The first National Haiku Writing Month began on February 1, 2011. On the NaHaiWriMo page on Facebook on that very first day, someone (I wish I could remember who) asked if it might be possible to have a daily writing prompt. I thought that was an excellent idea, so I provided a writing prompt each day of that first month—the very first prompt was “hands.” As the month drew to a close, the Facebook page’s hundreds of participants from around the world wanted the prompts to continue in subsequent months, and so the daily haiku prompts have continued, turning NaHaiWriMo into more of a IntHaiWriYear, or International Haiku Writing Year—or at least InHaiWriMo, or International Haiku Writing Month.). The enthusiasm and community has been wonderful (read comments about NaHaiWriMo). The following is a list of each of the prompters who have volunteered their time to inspire haiku on the site (most recent prompter listed first), linking to all of his or her prompts for the month. Prompts for the current month are added after the end of that month. You can also visit the NaHaiWriMo page on Facebook and click the monthly post pinned to the top of the page to read current prompts there. Starting in January 2014, all prompt words followed the alphabet (all January words starting with the letter A, February with B, and so on), a progression that ended with the letter Z, and the word “zyzzyva,” at the end of February 2016. Thanks to each of the following prompters for their haiku creativity, enthusiasm, and inspiration! You can read more about each volunteer prompter (starting with 2014 prompters) at Meet the Prompters.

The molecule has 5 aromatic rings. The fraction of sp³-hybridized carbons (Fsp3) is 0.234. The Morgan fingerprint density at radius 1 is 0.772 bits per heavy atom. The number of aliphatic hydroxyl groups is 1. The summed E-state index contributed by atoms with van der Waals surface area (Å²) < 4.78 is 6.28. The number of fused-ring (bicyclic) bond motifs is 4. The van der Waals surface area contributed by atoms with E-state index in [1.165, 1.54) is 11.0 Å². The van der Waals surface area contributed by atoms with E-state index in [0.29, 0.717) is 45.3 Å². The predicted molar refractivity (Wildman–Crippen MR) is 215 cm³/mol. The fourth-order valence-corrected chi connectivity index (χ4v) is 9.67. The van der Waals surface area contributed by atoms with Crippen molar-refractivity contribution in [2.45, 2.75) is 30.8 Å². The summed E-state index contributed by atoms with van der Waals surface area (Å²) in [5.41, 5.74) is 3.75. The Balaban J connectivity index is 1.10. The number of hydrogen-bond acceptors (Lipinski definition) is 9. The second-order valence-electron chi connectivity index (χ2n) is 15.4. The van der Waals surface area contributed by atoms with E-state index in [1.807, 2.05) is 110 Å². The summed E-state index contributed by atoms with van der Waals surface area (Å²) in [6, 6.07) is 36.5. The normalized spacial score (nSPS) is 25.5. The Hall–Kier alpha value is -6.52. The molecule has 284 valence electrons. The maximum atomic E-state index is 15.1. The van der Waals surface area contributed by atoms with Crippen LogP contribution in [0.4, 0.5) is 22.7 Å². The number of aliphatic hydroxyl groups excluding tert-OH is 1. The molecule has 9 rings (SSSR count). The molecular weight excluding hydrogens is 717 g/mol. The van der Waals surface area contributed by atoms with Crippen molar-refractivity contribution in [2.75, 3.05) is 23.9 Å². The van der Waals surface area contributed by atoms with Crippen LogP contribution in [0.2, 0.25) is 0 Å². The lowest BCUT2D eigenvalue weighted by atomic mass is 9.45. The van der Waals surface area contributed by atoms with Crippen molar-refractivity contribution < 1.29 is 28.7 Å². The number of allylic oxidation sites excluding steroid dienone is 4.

“For anyone who is new to NaHaiWriMo, the idea is to write a haiku a day, using the prompts to help, and then to share your poem on the NaHaiWriMo Facebook page, if you want to. Interpret the prompts in any way you like and go off-prompt if a prompt comes up that you really don’t respond to. But even if a prompt doesn’t immediately inspire you, have a go anyway. I’ve sometimes found that a ‘hard’ prompt can give me a useful nudge out of my usual haiku habits. It’s delightful if you write something that you wouldn’t have written otherwise.”
“Poetry is a battle against the prompter, which can only give us someone else’s lines to say. The poet has to speak his own lines, be in his own play.”